Saddest of all, we decided to profile the Unitarian Universalists we could identify who had died on that horrible day.  I tracked down their survivors, and each phone call was the same.  I would introduce myself, offer them my deepest condolences on behalf of the Association, and then ask them to tell me about their loved one(s) who had died.  I asked for a photo, asked about memorial services.  I promised them we would not forget and vowed that I’d try to hold to my word on that one — offer the story of those people, their work, their lives, so that others might know them and also remember.  Then, I would hang up the phone, sob, and write the profile of each person.

The work went on for weeks this way, as more features went up on the web, worship resources, commentary, and more.  We were gratified when the Library of Congress notified us that its Minerva Project had decided to archive our September 11, 2001 website to preserve our work.  Today, as we approach the anniversary, I look back on that archived UUA site and wonder how it was we managed all that coverage with two staff people and no other resources to speak of.

And now, I know that there is at least one other name that should be added to the list of those who died as a result of the attacks:  Drew Stein, a member of the congregation I attend (First Parish in Lexington, MA), died this summer.  Drew lived in Manhattan in 2001, and his death, from sarcoidosis, was a result of the asbestos and other toxins he inhaled after the attacks.  Drew will be remembered formally in a service at First Parish in the coming months, but I want to mention his name now, so that we all will remember him when we think back on 9/11.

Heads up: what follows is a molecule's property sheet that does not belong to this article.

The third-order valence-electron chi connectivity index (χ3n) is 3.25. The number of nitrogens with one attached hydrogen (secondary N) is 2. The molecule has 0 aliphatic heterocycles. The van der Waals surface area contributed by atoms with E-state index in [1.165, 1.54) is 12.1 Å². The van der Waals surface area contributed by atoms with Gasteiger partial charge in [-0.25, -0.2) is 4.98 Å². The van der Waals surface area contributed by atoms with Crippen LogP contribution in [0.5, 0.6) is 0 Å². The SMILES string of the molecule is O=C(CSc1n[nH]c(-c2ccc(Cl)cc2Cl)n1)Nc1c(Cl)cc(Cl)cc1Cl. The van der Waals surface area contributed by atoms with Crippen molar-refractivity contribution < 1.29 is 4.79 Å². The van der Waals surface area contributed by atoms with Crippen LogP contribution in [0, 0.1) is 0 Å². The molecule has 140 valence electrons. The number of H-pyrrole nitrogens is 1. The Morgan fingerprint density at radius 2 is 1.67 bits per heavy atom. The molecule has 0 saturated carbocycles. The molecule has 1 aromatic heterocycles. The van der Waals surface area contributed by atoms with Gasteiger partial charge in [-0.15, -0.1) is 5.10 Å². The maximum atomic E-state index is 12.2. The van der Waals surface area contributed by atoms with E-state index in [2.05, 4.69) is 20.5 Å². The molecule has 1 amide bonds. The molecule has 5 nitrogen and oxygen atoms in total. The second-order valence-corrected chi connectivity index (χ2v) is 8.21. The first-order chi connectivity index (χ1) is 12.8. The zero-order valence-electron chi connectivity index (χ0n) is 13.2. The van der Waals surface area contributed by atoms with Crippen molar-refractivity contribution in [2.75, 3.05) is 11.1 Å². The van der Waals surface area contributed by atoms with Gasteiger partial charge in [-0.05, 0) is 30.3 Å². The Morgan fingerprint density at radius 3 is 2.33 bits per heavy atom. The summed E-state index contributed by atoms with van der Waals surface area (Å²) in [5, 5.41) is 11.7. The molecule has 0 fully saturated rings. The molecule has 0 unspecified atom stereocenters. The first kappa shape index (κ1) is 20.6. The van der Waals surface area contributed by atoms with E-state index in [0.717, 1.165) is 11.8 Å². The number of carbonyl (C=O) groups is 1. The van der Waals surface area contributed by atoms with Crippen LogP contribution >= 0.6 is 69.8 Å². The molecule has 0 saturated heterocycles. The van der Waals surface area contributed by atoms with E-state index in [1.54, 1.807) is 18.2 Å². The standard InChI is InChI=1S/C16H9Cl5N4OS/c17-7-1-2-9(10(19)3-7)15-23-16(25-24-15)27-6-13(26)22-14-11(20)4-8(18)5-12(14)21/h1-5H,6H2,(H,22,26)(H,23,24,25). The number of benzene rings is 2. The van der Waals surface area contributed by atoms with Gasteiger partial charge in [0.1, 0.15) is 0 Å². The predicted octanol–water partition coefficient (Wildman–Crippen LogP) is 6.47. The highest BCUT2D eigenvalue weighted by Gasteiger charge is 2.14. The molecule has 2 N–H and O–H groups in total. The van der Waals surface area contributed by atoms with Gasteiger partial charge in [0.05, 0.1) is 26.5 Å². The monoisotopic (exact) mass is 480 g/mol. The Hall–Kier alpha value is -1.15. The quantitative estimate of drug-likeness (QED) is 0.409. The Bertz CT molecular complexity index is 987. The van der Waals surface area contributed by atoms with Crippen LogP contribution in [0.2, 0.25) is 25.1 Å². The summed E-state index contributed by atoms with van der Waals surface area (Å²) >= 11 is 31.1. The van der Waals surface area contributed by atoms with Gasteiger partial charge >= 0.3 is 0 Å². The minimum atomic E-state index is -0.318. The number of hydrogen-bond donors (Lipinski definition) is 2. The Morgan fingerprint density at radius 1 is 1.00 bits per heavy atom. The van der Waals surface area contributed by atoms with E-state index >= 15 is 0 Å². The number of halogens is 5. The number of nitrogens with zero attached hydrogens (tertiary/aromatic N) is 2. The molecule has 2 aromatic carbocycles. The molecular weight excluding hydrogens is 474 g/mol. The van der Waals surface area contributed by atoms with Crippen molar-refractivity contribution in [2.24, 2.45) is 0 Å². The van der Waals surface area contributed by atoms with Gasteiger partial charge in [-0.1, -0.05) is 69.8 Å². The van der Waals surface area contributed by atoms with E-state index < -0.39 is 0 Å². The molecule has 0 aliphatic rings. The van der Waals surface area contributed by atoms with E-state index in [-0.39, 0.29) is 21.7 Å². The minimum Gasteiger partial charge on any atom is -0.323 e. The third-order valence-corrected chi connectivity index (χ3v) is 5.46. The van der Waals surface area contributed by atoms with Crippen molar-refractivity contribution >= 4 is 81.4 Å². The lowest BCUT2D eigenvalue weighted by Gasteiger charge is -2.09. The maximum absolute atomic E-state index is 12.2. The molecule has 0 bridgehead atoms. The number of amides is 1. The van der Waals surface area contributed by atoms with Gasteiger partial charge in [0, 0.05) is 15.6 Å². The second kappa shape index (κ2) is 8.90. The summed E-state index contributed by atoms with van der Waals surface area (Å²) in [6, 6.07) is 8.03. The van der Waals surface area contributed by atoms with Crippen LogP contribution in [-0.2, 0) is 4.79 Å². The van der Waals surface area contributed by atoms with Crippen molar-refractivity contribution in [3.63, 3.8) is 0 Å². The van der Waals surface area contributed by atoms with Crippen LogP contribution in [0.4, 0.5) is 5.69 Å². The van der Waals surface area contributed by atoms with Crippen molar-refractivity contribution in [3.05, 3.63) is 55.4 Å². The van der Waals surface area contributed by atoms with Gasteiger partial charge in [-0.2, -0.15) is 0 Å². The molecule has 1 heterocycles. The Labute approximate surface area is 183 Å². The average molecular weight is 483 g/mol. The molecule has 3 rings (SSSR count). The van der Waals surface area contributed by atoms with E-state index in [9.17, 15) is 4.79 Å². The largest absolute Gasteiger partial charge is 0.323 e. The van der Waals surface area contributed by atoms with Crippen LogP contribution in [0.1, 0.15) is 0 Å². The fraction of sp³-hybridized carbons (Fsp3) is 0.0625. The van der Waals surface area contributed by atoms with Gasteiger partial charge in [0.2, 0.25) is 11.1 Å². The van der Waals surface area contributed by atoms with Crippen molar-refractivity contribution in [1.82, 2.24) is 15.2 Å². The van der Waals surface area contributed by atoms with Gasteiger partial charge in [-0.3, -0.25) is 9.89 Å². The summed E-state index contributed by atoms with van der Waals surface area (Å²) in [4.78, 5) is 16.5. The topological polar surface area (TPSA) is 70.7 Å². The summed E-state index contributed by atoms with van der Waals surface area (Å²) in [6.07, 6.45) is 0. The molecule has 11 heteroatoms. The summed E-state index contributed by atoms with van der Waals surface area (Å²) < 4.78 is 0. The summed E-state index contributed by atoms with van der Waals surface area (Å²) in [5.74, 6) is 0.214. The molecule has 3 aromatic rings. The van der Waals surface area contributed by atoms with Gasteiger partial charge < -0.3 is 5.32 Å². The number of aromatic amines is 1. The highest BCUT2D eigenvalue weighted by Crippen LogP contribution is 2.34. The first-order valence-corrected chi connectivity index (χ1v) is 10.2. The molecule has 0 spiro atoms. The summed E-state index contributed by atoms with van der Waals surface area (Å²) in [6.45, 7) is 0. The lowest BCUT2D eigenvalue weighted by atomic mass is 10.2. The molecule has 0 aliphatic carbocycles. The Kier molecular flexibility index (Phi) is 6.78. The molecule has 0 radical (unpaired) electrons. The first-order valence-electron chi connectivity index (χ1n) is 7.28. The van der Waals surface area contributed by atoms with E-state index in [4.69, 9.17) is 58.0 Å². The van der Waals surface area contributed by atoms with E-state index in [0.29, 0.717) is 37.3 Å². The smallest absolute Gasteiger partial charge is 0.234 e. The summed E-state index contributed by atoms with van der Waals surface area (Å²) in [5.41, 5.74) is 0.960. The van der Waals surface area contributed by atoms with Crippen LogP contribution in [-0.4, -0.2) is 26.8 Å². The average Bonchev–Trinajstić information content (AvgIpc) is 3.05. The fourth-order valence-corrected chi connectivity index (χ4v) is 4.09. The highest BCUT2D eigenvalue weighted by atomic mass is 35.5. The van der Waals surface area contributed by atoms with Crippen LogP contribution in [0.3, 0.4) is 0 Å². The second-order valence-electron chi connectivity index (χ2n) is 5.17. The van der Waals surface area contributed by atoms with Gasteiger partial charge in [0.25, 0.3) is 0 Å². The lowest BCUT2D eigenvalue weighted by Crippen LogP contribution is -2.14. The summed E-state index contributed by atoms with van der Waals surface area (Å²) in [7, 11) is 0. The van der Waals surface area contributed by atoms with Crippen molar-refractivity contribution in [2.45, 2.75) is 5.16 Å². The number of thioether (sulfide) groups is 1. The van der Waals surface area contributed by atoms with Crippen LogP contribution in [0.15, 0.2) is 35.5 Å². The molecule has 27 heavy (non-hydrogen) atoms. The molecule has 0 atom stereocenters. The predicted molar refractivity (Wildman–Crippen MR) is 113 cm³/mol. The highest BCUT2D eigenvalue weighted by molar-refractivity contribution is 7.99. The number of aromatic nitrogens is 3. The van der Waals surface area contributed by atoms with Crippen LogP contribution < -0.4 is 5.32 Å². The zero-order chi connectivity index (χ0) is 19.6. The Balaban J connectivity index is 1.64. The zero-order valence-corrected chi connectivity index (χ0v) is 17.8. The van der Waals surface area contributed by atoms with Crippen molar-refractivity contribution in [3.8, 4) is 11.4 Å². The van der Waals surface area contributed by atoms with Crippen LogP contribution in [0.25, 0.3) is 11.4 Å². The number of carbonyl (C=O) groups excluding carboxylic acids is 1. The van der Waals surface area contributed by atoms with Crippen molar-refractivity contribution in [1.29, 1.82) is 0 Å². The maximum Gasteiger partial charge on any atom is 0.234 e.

In my head, I keep hearing the words to the best-known song from the musical, “Rent,” which asks, “How do you measure a year in the life? …In day light, in sunsets, in midnights, in cups of coffee, in inches, in miles, in laughter in strife…how about love?”  The people we lost — all those people who the New York Times remembered, and those, like Drew, who have died since that day — had lives we could measure in different ways.  Gone now, I believe they mattered, that they were loved, loved others, and that we will continue to remember them.

On Sunday, I’ll be standing on the Battle Green in Lexington at 6 PM with members of many faith communities to mark the tenth anniversary.  I will think about those good people, what possibilities life yet holds for all of us who call the United States home, and I will remember.

I, like most of the people I know, am forever changed by what happened ten years ago.  I do not take things for granted; I try to look for the gifts each day holds.  And I know that the value of my life is always best measured in love.